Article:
This case follows the performance review and financial-statement-forecasting decisions of a Value Line analyst for the retail building-supply industry in October 2002. The case contrasts the strong operating performance of Home Depot with the strong stock-market performance of Lowe’s. Students examine a financial ratio analysis for Home Depot that acts as a template to generate a comparable ratio analysis for Lowe’s. The student ratio analysis is designed to build intuition with respect to interpreting individual ratios as well as ratio interrelationships (e.g., the DuPont framework). The historical-performance comparison suggests that investors are skeptical of the ability of Home Depot to maintain its performance trajectory, yet they project sustained improvements for Lowe’s. Students are invited to scrutinize the analyst’s five-year income-statement and asset-side balance sheet forecast for Home Depot. The case expressly focuses on the asset side of the balance sheet as a preview for other cases using free-cash-flow forecasting. The Home Depot forecast exercise exposes students to the mechanics of financial-statement modeling and sensitivity analysis, which they can use in building their own forecast for Lowe’s. Finally, the strong-growth assumptions for Home Depot relative to the modest-growth forecast for the industry suggest that the company can be expected to capture massive and perhaps unreasonable market share in the near term. The exercise provides a striking example of the importance of comparing bottom-up business forecasting with top-down industry forecasts.
Authors : Robert F. Bruner, Sean Carr, Robert Hengelbrok
Source : Darden School of Business
Case ID : UV1379
Discipline : Finance
Case Length : 12 pages
Solution Sample availability : YES
Plagiarism : NO (100% Original work)
Description for case is given below :
In early 2002, an analyst, Tom Baumann, must propose terms for leasing one of his company’s advanced factory-automation systems to a major customer. From the lessor’s standpoint, the challenge is simply to design an annuity stream that yields a present value equal to, or greater than, the value of the asset being leased. Certain factors, however, serve to complicate the analysis. The tax exposure and debt rating of the customer are uncertain, leaving the analyst to estimate the impact of alternative lease terms under different tax and interest-rate assumptions. Also, the customer is considering leasing competing systems from companies in Germany and Japan; these competing proposals limit Primus’s flexibility in tailoring its proposal. In short, the student’s task is to design lease terms that exploit the lessee’s tax and interest-rate exposure within constraints set by competitive terms.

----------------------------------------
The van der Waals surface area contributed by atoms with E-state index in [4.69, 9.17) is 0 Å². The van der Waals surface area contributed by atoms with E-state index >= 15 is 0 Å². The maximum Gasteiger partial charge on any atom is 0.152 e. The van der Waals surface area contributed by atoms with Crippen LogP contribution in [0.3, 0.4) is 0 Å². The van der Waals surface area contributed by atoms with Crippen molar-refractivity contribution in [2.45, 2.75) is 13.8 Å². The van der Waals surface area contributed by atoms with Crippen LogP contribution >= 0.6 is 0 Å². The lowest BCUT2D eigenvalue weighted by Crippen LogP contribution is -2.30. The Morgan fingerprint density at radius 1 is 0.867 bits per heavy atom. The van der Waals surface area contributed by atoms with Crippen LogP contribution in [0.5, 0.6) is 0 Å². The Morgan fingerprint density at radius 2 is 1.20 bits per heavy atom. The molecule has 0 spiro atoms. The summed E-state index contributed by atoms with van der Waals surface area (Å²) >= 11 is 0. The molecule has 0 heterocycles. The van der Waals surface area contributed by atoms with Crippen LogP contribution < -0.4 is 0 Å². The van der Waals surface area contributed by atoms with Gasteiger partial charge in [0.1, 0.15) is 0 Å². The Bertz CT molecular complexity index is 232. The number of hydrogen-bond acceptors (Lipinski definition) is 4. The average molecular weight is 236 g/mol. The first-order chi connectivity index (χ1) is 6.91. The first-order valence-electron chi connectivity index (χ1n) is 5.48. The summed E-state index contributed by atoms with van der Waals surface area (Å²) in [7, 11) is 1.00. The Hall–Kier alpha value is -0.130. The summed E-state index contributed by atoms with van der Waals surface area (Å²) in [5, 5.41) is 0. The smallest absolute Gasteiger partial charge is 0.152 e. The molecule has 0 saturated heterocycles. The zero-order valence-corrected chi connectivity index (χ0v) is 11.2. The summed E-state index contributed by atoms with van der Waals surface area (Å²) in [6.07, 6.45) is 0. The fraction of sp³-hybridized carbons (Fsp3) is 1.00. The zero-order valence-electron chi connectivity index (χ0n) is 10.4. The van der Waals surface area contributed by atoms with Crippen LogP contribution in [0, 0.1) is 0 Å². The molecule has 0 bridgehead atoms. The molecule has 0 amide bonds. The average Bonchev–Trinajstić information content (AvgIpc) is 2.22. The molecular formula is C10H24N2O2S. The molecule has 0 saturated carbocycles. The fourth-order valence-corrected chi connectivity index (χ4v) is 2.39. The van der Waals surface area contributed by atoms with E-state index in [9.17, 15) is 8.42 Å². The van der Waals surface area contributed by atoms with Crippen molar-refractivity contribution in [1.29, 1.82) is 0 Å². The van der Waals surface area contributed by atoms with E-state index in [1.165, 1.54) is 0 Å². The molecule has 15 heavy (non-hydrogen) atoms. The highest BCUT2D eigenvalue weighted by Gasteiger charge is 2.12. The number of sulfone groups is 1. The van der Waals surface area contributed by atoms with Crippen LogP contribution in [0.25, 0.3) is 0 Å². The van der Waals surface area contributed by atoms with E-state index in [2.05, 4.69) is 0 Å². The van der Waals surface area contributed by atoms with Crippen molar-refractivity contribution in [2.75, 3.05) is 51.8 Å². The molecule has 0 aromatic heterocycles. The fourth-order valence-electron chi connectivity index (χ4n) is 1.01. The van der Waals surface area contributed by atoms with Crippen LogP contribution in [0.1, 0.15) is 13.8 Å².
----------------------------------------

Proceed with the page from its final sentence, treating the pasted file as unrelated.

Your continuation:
Focuses on the key issue of how General Electric Appliances has dealt with the structural evolution of the industry between 1986 and 2001. In contrast to its competitors, it pursued a more financially driven, and less globally oriented, strategy and was perhaps more successful than its two rivals. The open question is how GE Appliances would fare in the future and what its senior managers should do.
Focuses on the key issue of how Whirlpool has dealt with the structural evolution of the industry between 1986 and 2002. In contrast to its competitors, it pursued a more financially driven, and less globally oriented, strategy and was perhaps more successful than its two rivals. The open question is how Whirlpool would fare in the future and what its senior managers should do.
Summarizes the events, decisions, and results at the firm during the period 1986 to 2002. The key issues involve the financial goals of Maytag during this period, its inability to reach them, and the likely reasons for such a failure. Maytag seemed to suffer from both strategy formulation as well as strategy implementation problems. The structural evolution of the industry had not made the strategy task any easier for Maytag during this period. The open question is how Maytag would fare in the future and what its senior managers should do.